Jerry Pate knows golf. He's got eight wins on the PGA Tour, including the 1976 U.S. Open, and he's an accomplished course designer. Throughout the season, he'll be stopping by Devil Ball to offer an inside-the-ropes look at the week's upcoming course. Today: TPC at River Highlands, site of this weekend's Travelers Championship.
The TPC of Connecticut opened for the then Greater Hartford Open in 1984, after tournament officials determined the need for a new venue in 1980. Pete Dye created the TPC of Connecticut on the site of the old Edgewood Country Club, an old 1928 design on the hills above the Connecticut River.
Pete created a design where one half of the course was created in the style of a "Deane Beman" tournament course while the other half remained in the style of the former course. Pete's course hosted the tournament for only six years, but remembering the course, it actually made quite a statement about the modern game and what it was doing to the game's storied venues. The course was disjointed, awkward, and crowded...in fact the sixteenth hole actually played over the start of the seventeenth fairway. This was not the fault of Pete but at the time of the renovation, it was the Tours only option.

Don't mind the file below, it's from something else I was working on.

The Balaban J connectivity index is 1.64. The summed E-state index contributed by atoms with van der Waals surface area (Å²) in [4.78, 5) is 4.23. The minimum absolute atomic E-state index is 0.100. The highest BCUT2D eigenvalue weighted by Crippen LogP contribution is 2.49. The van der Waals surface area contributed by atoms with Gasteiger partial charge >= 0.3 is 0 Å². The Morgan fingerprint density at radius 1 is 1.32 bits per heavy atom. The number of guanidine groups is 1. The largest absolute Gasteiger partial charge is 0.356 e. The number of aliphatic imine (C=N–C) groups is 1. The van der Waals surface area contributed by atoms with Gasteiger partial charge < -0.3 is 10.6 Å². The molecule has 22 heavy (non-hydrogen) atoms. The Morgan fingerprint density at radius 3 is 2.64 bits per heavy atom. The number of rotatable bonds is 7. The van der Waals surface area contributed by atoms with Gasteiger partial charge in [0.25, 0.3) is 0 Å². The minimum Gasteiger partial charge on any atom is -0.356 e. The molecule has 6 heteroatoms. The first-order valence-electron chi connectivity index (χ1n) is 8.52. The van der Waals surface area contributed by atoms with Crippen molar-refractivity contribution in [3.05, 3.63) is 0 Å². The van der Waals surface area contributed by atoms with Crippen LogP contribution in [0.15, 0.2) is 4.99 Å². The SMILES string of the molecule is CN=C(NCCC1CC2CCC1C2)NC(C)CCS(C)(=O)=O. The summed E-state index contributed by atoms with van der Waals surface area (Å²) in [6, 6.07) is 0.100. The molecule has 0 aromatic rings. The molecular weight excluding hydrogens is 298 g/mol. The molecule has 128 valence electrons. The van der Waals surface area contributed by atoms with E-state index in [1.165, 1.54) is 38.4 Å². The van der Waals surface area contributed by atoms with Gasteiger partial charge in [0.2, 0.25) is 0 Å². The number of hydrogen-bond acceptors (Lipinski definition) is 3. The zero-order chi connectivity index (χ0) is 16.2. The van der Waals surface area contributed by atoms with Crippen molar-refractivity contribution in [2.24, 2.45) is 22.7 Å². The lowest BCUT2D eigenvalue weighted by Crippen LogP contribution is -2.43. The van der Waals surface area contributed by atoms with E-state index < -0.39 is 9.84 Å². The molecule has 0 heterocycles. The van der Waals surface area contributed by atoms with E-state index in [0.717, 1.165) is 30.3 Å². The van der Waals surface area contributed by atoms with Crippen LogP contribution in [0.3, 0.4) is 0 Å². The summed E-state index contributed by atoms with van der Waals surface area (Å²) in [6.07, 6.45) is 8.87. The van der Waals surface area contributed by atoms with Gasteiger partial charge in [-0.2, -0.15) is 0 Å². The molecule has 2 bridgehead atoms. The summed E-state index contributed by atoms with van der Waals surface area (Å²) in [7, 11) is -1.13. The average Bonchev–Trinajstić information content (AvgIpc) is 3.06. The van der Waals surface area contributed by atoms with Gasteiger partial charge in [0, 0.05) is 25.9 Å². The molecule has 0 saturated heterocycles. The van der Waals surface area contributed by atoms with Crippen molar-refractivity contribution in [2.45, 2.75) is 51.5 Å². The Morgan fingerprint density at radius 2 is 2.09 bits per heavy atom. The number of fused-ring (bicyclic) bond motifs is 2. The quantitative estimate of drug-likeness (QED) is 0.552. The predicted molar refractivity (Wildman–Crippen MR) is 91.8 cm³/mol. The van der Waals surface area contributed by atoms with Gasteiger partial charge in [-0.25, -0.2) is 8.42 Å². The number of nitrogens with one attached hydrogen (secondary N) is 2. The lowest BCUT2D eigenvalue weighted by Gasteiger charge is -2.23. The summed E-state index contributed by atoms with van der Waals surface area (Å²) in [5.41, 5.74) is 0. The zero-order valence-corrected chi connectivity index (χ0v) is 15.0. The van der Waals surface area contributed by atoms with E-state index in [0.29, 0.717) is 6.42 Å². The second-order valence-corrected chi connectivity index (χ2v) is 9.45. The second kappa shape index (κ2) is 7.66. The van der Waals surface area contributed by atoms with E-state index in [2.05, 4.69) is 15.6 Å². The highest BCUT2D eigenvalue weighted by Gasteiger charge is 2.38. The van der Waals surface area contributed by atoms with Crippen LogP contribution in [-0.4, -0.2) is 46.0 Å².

After the 1990 event, Bobby Weed was commissioned to redo the course again. Fortunately for Bobby, fifty additional acres were purchased and he was given enough room to create the new design Pete wanted. He created seven new holes on a bluff overlooking the river and in an abandoned quarry. Bobby also brought over 80 bunkers into play and created undulating greens many of which are slightly crowned.
The finish is dramatic. It starts with the drivable par four fifteenth, where scores from 2 to 6 are common. The tricky par three sixteenth with a forced carry over water and challenging winds follows. The daunting seventeenth requires a very accurate drive between bunkers left and water right. The green sits around the corner of the lake where any missed hit shot finds a watery grave. The eighteenth is a long par four up the hill to an amphitheatre green. 40,000 fans can watch from that vantage point...I am sure that this year's event will provide them all a thrilling finish.
Jerry Pate has been designing golf courses for more than 30 years. His portfolio of work includes Old Waverly Golf Club in Mississippi, site of the 1999 United States Women's Open; Trump National Golf Club Colts Neck (formerly known as Shadow Isle) in New Jersey; Kiva Dunes on the Alabama Gulf Coast; and Rancho La Quinta Country Club in California. See more of his work at www.jerrypategolfdesign.com.